Yeah. Yeah, it does mean that just about all of us have been through trauma at some point, probably even multiple traumas. What differentiates our responses to the trauma is a huge part of why talking about, and healing from, trauma is so complicated and so misunderstood.

In the name of clarifying some of that misunderstanding, the rest of this post will give a general explanation of terms closely related to trauma. [please note, this is not meant to be a complete explanation of any of these concepts, but a primer]


Let’s start by setting the record straight. “Trigger” has become a synonym for “this made me uncomfortable” but that misses the point of what a trigger does when it comes to trauma responses. A trigger for someone who is trying to recover from trauma is a stimuli (from any of the senses, but most often a sound, smell, or physical touch) which initiates (or triggers) an involuntary response in the brain, such as a flashback, the impulse to hide, or a panic attack, because it alludes to the trauma. Our brains (in short) react this way to protect us from experiencing the same danger again. And that part of our brain is so focused that it doesn’t know what rationality means, let alone use rationality as a guide.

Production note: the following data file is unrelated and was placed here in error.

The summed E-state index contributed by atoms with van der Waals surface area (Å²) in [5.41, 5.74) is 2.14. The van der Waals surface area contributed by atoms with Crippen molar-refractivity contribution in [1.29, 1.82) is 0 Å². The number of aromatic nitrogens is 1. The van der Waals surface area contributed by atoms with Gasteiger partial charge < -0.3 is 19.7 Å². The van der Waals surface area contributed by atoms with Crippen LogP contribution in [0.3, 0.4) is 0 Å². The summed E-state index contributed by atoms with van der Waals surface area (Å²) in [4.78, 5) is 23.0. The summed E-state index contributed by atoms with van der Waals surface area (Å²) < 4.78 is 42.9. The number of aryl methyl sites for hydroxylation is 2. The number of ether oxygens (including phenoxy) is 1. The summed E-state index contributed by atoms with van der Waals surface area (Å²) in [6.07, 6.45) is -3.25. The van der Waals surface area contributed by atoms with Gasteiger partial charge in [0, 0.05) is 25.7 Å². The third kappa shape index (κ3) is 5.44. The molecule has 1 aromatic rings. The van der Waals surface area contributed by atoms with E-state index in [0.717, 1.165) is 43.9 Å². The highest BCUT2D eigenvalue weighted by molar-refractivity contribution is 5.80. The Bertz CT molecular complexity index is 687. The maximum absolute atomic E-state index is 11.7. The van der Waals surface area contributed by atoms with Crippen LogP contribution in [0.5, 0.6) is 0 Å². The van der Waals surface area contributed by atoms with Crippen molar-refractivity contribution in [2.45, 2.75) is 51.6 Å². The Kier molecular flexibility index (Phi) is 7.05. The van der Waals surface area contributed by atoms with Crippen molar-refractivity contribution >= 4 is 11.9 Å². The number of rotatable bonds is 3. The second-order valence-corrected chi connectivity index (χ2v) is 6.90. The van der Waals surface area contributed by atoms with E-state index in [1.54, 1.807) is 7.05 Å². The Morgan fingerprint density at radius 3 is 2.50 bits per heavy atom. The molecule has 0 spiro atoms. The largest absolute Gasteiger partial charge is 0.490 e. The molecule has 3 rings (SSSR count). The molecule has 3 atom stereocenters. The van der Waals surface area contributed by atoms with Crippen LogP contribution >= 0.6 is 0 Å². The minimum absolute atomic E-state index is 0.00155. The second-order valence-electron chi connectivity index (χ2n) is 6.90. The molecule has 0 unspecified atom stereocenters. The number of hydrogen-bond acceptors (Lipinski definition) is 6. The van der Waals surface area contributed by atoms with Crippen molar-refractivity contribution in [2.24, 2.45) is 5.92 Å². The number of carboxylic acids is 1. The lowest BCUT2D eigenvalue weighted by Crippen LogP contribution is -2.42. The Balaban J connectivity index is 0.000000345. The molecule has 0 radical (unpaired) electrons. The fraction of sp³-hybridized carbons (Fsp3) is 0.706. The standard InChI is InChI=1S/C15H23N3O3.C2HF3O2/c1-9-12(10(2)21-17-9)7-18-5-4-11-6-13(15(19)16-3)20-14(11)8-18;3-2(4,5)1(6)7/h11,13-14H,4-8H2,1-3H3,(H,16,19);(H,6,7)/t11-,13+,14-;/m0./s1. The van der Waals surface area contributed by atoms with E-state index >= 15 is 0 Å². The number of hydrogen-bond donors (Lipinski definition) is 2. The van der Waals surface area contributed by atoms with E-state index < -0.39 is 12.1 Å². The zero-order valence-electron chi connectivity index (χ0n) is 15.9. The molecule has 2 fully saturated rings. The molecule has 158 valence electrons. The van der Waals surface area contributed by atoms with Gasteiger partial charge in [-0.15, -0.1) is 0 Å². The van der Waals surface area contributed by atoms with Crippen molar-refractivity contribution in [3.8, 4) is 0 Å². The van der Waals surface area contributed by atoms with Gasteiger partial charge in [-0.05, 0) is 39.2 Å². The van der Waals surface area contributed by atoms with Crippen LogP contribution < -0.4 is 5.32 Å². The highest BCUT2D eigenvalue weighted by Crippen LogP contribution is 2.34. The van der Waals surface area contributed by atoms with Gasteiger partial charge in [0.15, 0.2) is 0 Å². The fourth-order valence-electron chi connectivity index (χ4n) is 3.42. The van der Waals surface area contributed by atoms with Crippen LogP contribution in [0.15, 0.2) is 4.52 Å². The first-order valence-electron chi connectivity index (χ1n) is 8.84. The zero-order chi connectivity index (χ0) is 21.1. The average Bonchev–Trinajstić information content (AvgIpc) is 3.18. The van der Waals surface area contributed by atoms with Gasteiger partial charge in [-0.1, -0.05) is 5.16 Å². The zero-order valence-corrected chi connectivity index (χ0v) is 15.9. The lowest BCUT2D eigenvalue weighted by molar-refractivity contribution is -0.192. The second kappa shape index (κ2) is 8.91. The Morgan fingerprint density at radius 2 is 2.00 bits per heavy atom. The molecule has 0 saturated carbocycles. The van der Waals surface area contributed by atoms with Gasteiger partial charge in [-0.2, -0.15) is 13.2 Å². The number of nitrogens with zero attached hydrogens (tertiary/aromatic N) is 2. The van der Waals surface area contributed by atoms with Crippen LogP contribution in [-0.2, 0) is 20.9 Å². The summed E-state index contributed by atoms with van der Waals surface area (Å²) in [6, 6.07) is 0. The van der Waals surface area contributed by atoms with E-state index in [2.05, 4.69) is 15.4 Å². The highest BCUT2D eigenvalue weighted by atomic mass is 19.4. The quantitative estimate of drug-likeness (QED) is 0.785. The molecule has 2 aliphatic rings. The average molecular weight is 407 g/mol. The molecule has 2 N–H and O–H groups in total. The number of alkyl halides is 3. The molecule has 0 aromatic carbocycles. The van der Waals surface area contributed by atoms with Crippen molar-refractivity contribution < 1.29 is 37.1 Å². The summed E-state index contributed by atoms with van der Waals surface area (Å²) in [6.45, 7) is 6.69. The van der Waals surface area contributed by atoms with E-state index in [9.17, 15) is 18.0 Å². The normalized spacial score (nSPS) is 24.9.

Someone may require substantial work in therapy to identify what their triggers are because the response to them was so sudden and awful before that they couldn’t make the connection independently. Other triggers are easier to connect. This is different for everyone. So if someone tells you that something you have said, or a situation you find yourselves in is triggering, please, take them at their word. They are self-advocating and that is a big deal. The best way you can be a friend in that moment is to ask “What do you need to do to take care of yourself right now?” and trust them. This is also, by the way, a concept in addiction and eating disorder recovery.